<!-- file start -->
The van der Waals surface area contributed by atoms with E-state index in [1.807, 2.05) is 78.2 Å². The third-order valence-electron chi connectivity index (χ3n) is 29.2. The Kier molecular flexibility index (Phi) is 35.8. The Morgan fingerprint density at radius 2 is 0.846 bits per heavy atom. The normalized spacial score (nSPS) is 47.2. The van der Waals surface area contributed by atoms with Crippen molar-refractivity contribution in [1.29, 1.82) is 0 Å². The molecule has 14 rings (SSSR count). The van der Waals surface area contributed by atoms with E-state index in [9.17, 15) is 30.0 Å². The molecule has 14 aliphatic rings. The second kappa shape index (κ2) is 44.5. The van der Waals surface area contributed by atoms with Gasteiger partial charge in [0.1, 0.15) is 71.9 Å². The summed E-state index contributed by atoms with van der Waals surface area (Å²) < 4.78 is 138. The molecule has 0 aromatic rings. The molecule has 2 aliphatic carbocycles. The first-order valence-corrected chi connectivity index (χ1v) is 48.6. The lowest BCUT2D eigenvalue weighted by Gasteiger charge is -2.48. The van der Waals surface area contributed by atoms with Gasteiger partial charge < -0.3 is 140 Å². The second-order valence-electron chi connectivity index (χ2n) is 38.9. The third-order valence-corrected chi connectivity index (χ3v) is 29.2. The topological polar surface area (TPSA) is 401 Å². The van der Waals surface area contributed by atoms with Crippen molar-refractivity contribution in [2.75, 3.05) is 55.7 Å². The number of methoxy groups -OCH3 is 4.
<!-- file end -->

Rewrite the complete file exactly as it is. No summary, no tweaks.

The van der Waals surface area contributed by atoms with E-state index in [1.807, 2.05) is 78.2 Å². The third-order valence-electron chi connectivity index (χ3n) is 29.2. The Kier molecular flexibility index (Phi) is 35.8. The Morgan fingerprint density at radius 2 is 0.846 bits per heavy atom. The normalized spacial score (nSPS) is 47.2. The van der Waals surface area contributed by atoms with Crippen molar-refractivity contribution in [1.29, 1.82) is 0 Å². The molecule has 14 rings (SSSR count). The van der Waals surface area contributed by atoms with E-state index in [9.17, 15) is 30.0 Å². The molecule has 14 aliphatic rings. The second kappa shape index (κ2) is 44.5. The van der Waals surface area contributed by atoms with Gasteiger partial charge in [0.1, 0.15) is 71.9 Å². The summed E-state index contributed by atoms with van der Waals surface area (Å²) < 4.78 is 138. The molecule has 0 aromatic rings. The molecule has 2 aliphatic carbocycles. The first-order valence-corrected chi connectivity index (χ1v) is 48.6. The lowest BCUT2D eigenvalue weighted by Gasteiger charge is -2.48. The van der Waals surface area contributed by atoms with Gasteiger partial charge < -0.3 is 140 Å². The second-order valence-electron chi connectivity index (χ2n) is 38.9. The third-order valence-corrected chi connectivity index (χ3v) is 29.2. The topological polar surface area (TPSA) is 401 Å². The van der Waals surface area contributed by atoms with Crippen molar-refractivity contribution in [2.75, 3.05) is 55.7 Å². The number of methoxy groups -OCH3 is 4.